After Olmsted's retirement due to ill health in 1895, his firm will continue a relationship with Buffalo through 1915, when the city's form of government will be altered and its independent Park Commission dissolved.


Delaware Street is extended as far north as Ferry Street. In 1879 the name will be changed to Delaware Avenue.
The name of the Metropolitan Theatre is changed to the Academy of Music. At the time the latter is thought to be a more fashionable and less offensive name.

1869

1869 - Online Buffalo City Directories - LINKS (BuffaloResearch.com)


For the first time, the two rail lines which link Buffalo with the East - the New York Central and the Erie - carry more grain than the Erie Canal.


The Mechanics Association is the driving force behind the first annual Industrial Exposition, held in Buffalo in 1869. The purpose of the exposition is to do nothing less than alter the city's economy, or at least to change the way people in Buffalo think about machines, mechanization, and industry.

While the 1869 exposition is primarily a Northeast affair, a larger exposition - the International industrial Fair - will be staged in 1888 in Hamlin Park.


Alexander Brush elected mayor. He will become a 6-term mayor.

The Samuel Clemens (Mark Twain) family home in Buffalo, a mansion at 472 Delaware Ave. (a wedding gift from his father-in-law). The mansion will be burned by vagrants in the 1960s, but the two-story carriage house is still standing in 2000.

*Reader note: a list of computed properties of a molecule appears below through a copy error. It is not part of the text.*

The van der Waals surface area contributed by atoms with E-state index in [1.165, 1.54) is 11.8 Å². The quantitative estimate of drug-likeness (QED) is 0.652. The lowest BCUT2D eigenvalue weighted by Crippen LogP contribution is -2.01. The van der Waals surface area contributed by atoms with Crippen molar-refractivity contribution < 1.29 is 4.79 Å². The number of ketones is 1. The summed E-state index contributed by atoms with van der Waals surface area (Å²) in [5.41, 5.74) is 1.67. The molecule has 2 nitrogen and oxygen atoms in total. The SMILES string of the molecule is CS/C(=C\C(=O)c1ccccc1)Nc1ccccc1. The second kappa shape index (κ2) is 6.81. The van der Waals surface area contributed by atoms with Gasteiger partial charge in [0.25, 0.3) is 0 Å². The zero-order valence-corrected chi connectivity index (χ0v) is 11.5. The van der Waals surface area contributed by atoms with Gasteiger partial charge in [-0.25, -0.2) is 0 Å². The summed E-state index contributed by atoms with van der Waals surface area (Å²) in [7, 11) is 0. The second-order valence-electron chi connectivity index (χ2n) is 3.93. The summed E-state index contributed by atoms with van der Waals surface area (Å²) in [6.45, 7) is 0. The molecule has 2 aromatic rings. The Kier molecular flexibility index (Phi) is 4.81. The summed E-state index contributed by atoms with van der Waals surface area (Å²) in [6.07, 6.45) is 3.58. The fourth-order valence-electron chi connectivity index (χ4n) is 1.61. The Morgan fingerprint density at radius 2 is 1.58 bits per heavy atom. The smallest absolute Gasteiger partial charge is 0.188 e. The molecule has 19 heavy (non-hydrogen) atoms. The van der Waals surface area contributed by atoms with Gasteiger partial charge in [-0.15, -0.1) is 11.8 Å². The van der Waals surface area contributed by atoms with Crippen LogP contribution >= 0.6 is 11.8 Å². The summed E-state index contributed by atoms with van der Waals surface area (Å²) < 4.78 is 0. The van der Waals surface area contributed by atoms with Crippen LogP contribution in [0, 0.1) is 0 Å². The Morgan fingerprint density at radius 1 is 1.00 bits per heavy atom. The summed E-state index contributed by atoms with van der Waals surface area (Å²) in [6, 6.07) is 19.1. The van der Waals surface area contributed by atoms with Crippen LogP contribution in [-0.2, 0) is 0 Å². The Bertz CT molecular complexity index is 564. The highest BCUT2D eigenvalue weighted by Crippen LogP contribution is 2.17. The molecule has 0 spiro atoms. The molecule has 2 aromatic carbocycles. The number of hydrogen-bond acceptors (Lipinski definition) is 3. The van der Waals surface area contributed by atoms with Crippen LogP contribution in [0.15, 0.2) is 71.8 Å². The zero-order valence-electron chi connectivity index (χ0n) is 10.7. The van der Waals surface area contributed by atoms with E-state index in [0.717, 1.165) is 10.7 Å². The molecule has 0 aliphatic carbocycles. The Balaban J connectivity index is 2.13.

Samuel Clemens is editor of the Morning Express, located at 14 East Swan Street, on a site occupied today by the
Ellicott Square Building.

His new book at the time, Innocents Abroad, is becoming wildly popular.

He lives here from August 1869, when he assumes his post as managing editor of the Buffalo Express, until January 1871, when he and his wife and infant son leave the city to go to Elmira.

1869 Buffalo, New York Directory
Buildings erected:

1870

In 1870 a group of Jesuits leave Europe in response to Bishop John Timon's call for a Catholic institution to serve European immigrants settling in Western New York. The Jesuits founded Buffalo's first Catholic college and named it after St. Peter Canisius, a distinguished Jesuit theologian, scholar, and educator of the 16th century.

By 1872 the college will have moved to more spacious quarters at Washington and Tupper Streets. They shared that location with Canisius High School for 40 years.

The Jesuits also found
St. Ann's Church on Broadway.